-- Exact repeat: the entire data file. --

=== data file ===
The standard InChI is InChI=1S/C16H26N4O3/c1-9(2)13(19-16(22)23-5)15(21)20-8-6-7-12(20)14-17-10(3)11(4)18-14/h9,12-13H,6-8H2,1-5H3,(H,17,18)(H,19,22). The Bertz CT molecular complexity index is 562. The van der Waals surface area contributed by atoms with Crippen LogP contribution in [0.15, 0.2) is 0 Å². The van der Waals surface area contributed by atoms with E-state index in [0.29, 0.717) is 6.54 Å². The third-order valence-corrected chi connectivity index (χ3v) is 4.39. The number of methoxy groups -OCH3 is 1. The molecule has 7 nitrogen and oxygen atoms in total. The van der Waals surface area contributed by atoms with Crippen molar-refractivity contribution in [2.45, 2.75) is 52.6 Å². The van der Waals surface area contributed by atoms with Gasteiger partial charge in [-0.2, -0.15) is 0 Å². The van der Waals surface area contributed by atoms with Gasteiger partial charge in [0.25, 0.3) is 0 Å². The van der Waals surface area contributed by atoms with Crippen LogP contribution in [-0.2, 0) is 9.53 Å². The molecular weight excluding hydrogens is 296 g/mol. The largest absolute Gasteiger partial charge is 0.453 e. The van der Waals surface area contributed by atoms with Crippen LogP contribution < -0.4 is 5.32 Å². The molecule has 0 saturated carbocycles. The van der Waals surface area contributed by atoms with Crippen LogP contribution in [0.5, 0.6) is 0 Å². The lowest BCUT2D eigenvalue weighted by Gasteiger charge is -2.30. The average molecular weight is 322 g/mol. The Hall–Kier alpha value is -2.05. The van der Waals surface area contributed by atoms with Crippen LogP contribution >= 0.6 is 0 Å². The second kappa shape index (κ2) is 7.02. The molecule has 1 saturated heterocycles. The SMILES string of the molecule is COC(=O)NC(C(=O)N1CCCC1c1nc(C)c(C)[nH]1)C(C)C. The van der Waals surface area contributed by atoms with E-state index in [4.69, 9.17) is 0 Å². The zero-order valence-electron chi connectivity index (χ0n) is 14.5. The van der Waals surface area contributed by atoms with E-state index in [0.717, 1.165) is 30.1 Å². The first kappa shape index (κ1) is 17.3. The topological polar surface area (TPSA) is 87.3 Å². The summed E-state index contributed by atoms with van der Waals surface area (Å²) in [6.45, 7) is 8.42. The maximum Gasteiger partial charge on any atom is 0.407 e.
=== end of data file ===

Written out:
The standard InChI is InChI=1S/C16H26N4O3/c1-9(2)13(19-16(22)23-5)15(21)20-8-6-7-12(20)14-17-10(3)11(4)18-14/h9,12-13H,6-8H2,1-5H3,(H,17,18)(H,19,22). The Bertz CT molecular complexity index is 562. The van der Waals surface area contributed by atoms with Crippen LogP contribution in [0.15, 0.2) is 0 Å². The van der Waals surface area contributed by atoms with E-state index in [0.29, 0.717) is 6.54 Å². The third-order valence-corrected chi connectivity index (χ3v) is 4.39. The number of methoxy groups -OCH3 is 1. The molecule has 7 nitrogen and oxygen atoms in total. The van der Waals surface area contributed by atoms with Crippen molar-refractivity contribution in [2.45, 2.75) is 52.6 Å². The van der Waals surface area contributed by atoms with Gasteiger partial charge in [-0.2, -0.15) is 0 Å². The van der Waals surface area contributed by atoms with Gasteiger partial charge in [0.25, 0.3) is 0 Å². The van der Waals surface area contributed by atoms with Crippen LogP contribution in [-0.2, 0) is 9.53 Å². The molecular weight excluding hydrogens is 296 g/mol. The largest absolute Gasteiger partial charge is 0.453 e. The van der Waals surface area contributed by atoms with Crippen LogP contribution < -0.4 is 5.32 Å². The molecule has 0 saturated carbocycles. The van der Waals surface area contributed by atoms with Crippen LogP contribution in [0.5, 0.6) is 0 Å². The lowest BCUT2D eigenvalue weighted by Gasteiger charge is -2.30. The average molecular weight is 322 g/mol. The Hall–Kier alpha value is -2.05. The van der Waals surface area contributed by atoms with Crippen LogP contribution >= 0.6 is 0 Å². The second kappa shape index (κ2) is 7.02. The molecule has 1 saturated heterocycles. The SMILES string of the molecule is COC(=O)NC(C(=O)N1CCCC1c1nc(C)c(C)[nH]1)C(C)C. The van der Waals surface area contributed by atoms with E-state index in [4.69, 9.17) is 0 Å². The zero-order valence-electron chi connectivity index (χ0n) is 14.5. The van der Waals surface area contributed by atoms with E-state index in [0.717, 1.165) is 30.1 Å². The first kappa shape index (κ1) is 17.3. The topological polar surface area (TPSA) is 87.3 Å². The summed E-state index contributed by atoms with van der Waals surface area (Å²) in [6.45, 7) is 8.42. The maximum Gasteiger partial charge on any atom is 0.407 e.